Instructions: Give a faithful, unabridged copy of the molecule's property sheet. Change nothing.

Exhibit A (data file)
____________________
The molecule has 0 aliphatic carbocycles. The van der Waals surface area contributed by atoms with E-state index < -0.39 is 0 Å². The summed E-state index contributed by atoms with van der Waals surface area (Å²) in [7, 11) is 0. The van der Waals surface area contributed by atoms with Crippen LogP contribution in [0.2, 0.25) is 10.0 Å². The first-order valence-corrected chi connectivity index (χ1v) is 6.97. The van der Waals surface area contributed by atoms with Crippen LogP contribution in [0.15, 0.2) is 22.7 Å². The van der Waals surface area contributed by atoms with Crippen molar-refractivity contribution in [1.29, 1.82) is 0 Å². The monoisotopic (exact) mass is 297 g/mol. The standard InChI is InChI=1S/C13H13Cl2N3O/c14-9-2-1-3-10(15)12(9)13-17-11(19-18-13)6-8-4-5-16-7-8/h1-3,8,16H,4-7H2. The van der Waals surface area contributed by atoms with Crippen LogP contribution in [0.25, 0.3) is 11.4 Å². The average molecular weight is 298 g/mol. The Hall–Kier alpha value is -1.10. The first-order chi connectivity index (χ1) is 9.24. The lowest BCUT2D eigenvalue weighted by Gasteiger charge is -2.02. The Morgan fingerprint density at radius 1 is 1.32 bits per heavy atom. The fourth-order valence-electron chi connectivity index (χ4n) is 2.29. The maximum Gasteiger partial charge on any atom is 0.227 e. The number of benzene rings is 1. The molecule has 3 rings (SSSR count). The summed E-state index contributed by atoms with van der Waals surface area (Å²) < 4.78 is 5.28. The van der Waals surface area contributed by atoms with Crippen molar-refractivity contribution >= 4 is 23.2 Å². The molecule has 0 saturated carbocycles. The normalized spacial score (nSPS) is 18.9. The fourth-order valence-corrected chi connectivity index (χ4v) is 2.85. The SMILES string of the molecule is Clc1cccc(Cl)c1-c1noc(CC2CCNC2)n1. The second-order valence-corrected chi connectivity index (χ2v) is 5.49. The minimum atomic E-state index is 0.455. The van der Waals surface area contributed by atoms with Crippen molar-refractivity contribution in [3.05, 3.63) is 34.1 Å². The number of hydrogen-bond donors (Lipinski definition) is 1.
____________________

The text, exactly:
The molecule has 0 aliphatic carbocycles. The van der Waals surface area contributed by atoms with E-state index < -0.39 is 0 Å². The summed E-state index contributed by atoms with van der Waals surface area (Å²) in [7, 11) is 0. The van der Waals surface area contributed by atoms with Crippen LogP contribution in [0.2, 0.25) is 10.0 Å². The first-order valence-corrected chi connectivity index (χ1v) is 6.97. The van der Waals surface area contributed by atoms with Crippen LogP contribution in [0.15, 0.2) is 22.7 Å². The van der Waals surface area contributed by atoms with Crippen molar-refractivity contribution in [1.29, 1.82) is 0 Å². The monoisotopic (exact) mass is 297 g/mol. The standard InChI is InChI=1S/C13H13Cl2N3O/c14-9-2-1-3-10(15)12(9)13-17-11(19-18-13)6-8-4-5-16-7-8/h1-3,8,16H,4-7H2. The van der Waals surface area contributed by atoms with Crippen LogP contribution in [0.25, 0.3) is 11.4 Å². The average molecular weight is 298 g/mol. The Hall–Kier alpha value is -1.10. The first-order chi connectivity index (χ1) is 9.24. The lowest BCUT2D eigenvalue weighted by Gasteiger charge is -2.02. The Morgan fingerprint density at radius 1 is 1.32 bits per heavy atom. The fourth-order valence-electron chi connectivity index (χ4n) is 2.29. The maximum Gasteiger partial charge on any atom is 0.227 e. The number of benzene rings is 1. The molecule has 3 rings (SSSR count). The summed E-state index contributed by atoms with van der Waals surface area (Å²) < 4.78 is 5.28. The van der Waals surface area contributed by atoms with Crippen molar-refractivity contribution >= 4 is 23.2 Å². The molecule has 0 saturated carbocycles. The normalized spacial score (nSPS) is 18.9. The fourth-order valence-corrected chi connectivity index (χ4v) is 2.85. The SMILES string of the molecule is Clc1cccc(Cl)c1-c1noc(CC2CCNC2)n1. The second-order valence-corrected chi connectivity index (χ2v) is 5.49. The minimum atomic E-state index is 0.455. The van der Waals surface area contributed by atoms with Crippen molar-refractivity contribution in [3.05, 3.63) is 34.1 Å². The number of hydrogen-bond donors (Lipinski definition) is 1.